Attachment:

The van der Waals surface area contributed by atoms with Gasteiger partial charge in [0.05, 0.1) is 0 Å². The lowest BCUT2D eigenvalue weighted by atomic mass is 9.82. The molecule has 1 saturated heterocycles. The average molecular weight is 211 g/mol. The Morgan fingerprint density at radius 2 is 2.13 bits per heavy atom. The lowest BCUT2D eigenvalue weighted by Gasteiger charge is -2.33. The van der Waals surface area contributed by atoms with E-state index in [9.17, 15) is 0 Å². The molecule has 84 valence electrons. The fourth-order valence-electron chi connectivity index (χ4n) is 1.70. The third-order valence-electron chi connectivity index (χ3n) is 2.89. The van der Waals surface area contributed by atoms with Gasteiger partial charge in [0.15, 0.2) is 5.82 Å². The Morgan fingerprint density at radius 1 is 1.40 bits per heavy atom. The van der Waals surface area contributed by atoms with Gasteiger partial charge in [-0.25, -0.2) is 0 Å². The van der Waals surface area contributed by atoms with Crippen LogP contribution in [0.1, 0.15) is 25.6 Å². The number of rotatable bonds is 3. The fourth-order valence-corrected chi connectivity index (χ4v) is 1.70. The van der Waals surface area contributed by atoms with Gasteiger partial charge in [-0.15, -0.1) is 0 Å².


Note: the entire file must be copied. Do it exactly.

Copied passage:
The van der Waals surface area contributed by atoms with Gasteiger partial charge in [0.05, 0.1) is 0 Å². The lowest BCUT2D eigenvalue weighted by atomic mass is 9.82. The molecule has 1 saturated heterocycles. The average molecular weight is 211 g/mol. The Morgan fingerprint density at radius 2 is 2.13 bits per heavy atom. The lowest BCUT2D eigenvalue weighted by Gasteiger charge is -2.33. The van der Waals surface area contributed by atoms with E-state index in [9.17, 15) is 0 Å². The molecule has 84 valence electrons. The fourth-order valence-electron chi connectivity index (χ4n) is 1.70. The third-order valence-electron chi connectivity index (χ3n) is 2.89. The van der Waals surface area contributed by atoms with Gasteiger partial charge in [0.15, 0.2) is 5.82 Å². The Morgan fingerprint density at radius 1 is 1.40 bits per heavy atom. The van der Waals surface area contributed by atoms with Gasteiger partial charge in [-0.25, -0.2) is 0 Å². The van der Waals surface area contributed by atoms with Crippen LogP contribution in [0.1, 0.15) is 25.6 Å². The number of rotatable bonds is 3. The fourth-order valence-corrected chi connectivity index (χ4v) is 1.70. The van der Waals surface area contributed by atoms with Gasteiger partial charge in [-0.15, -0.1) is 0 Å².